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How-to: From the Kigali Declaration to the Africa We Want

“Societies that enact free trade policies create their own economic dynamism--fostering a wellspring of freedom, opportunity, and prosperity that benefits every citizen.” - Denise Froning

On the 21st of March forty-four member states of the African Union signed the Kigali Declaration, which establishes an African Continental Free Trade Agreement. This is a vision for a single continental market for goods and services, with free movement of business, persons and investments.

A free trade agreement of this kind is envisaged to bolster intra-African markets. The Abuja Treaty (1991) set a great precedent by establishing an African Economic Community.

Per the United Nations, only 10.2% of trade in 2010 was internal.This is not conducive for achieving the goals of the Africa Union's Agenda 2063, a strategic framework for the socio-economic transformation of the continent over the next 50 years. In order for the agreement to deliver the promises of Agenda 2063, it is important that the agreement fulfil a number of other functions.


Every major development requires solutions to problems at hand. African countries will need opportunities to establish efficient and effective borders, serve increased energy needs, maintain ports and harbours and improve ICT infrastructure and transportation services.

Competitive advantage

The agreement should strengthen African markets in cases where businesses wish to amalgamate some functions or forming consortiums. This will help weak markets to survive externally, if and when they are given proper support.

Intellectual capital

Organizations stand more to gain by working together. Freedom of movement and exposure to others can boost skills and organizational capacities.

Variety of products and services

The free movement of goods and services could promote a variety of products on shelves across the continent. Such exchanges are vital to prevent market saturations and dumping due to selling at losses. The community can also benefit by enjoying products that are not easily available to them, instead of having to import from other continents at high cost.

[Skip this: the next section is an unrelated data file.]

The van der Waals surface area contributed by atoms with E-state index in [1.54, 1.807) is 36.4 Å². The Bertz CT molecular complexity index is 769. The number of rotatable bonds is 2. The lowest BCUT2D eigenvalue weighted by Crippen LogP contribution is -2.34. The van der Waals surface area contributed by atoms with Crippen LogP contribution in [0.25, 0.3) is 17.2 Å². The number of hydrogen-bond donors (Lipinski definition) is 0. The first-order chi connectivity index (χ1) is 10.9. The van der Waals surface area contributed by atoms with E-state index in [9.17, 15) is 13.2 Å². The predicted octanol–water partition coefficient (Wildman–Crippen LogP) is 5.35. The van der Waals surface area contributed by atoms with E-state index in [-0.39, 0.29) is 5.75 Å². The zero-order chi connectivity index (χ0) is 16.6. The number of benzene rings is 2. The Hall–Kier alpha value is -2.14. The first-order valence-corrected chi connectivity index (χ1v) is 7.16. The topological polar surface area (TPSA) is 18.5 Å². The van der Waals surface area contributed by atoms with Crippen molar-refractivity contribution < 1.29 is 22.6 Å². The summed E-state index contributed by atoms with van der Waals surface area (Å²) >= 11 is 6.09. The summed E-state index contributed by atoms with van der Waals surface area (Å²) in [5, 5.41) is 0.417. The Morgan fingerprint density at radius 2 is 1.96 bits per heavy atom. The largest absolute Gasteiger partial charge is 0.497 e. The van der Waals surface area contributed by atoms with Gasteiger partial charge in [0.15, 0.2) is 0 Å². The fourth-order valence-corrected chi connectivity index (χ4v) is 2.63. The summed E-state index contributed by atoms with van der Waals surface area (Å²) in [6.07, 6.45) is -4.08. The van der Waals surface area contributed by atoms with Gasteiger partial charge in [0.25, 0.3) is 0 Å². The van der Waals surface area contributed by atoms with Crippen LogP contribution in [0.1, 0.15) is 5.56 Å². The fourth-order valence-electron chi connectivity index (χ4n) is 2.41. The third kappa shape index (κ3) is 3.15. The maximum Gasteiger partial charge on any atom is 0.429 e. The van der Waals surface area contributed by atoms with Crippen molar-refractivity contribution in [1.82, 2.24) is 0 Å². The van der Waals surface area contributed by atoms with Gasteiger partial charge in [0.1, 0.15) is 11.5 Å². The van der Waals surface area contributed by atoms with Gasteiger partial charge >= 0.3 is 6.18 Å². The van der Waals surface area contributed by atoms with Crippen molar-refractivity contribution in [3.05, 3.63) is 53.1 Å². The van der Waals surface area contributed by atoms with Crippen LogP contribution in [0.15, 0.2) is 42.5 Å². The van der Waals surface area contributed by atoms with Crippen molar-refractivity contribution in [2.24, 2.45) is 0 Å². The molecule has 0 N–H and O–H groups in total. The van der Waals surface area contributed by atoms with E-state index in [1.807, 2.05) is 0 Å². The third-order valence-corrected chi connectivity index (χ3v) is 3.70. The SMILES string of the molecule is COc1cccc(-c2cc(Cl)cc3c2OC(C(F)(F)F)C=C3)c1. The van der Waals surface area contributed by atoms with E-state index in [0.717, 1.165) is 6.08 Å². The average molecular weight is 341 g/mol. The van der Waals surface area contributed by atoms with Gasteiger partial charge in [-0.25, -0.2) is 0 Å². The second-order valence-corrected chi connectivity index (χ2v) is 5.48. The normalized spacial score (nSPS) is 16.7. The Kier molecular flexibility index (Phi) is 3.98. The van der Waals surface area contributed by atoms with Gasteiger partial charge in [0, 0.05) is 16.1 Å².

The demand for products and services such as financial services, transportation, energy, information communications technology and construction may increase dramatically. This will attract international investors because it is an opportunity to expand their portfolios. Cutting import and export costs may also embolden African economies.

Access to global markets

Synergy on the continent needs to grant African businesses greater access to global markets.

The game-changers in this whole equation are Nigeria and South Africa, who are currently outside of it. Lagos reserved its signature, stating that it needed “further consultation with local stakeholders”. Lagos has reserved its signature for valid reasons; local stakeholders like the Manufacturers Association of Nigeria have lauded President Buhari's decision. This was despite the Federal Executive Council’s approval to sign it. They argue that it will amount to dumping and weakening of the (already weakened) manufacturing sectors.

South African trade unions are also siding with Nigerian stakeholders, arguing that job losses can be incurred. In order to solve this stalemate, the AU and the national governments should negotiate. Most importantly the AU should assist governments in restructuring their internal processes in order to implement effectively. At this moment, Parliaments have a larger role to play as this is subject to their approval prior to ratification.

For socio-economic transformation to be expedited, there needs to be a common agenda. If we hope to achieve anything like the European Union, lessons need to be learned from it. There needs to be synergy and, most importantly, political will. African leaders have a tendency to agree on laudable policies without practical actions.

As author S. Knowington argues, “Society, and more importantly our leaders, should wake up and smell the coffee. They should be mindful of the fact that no matter how fancy policies sound they need to be implemented at the end of the day. Policies should not be justified, they should be exercised.” We are yet to see the commitment of African leaders towards building a better Africa, the Africa We Want.

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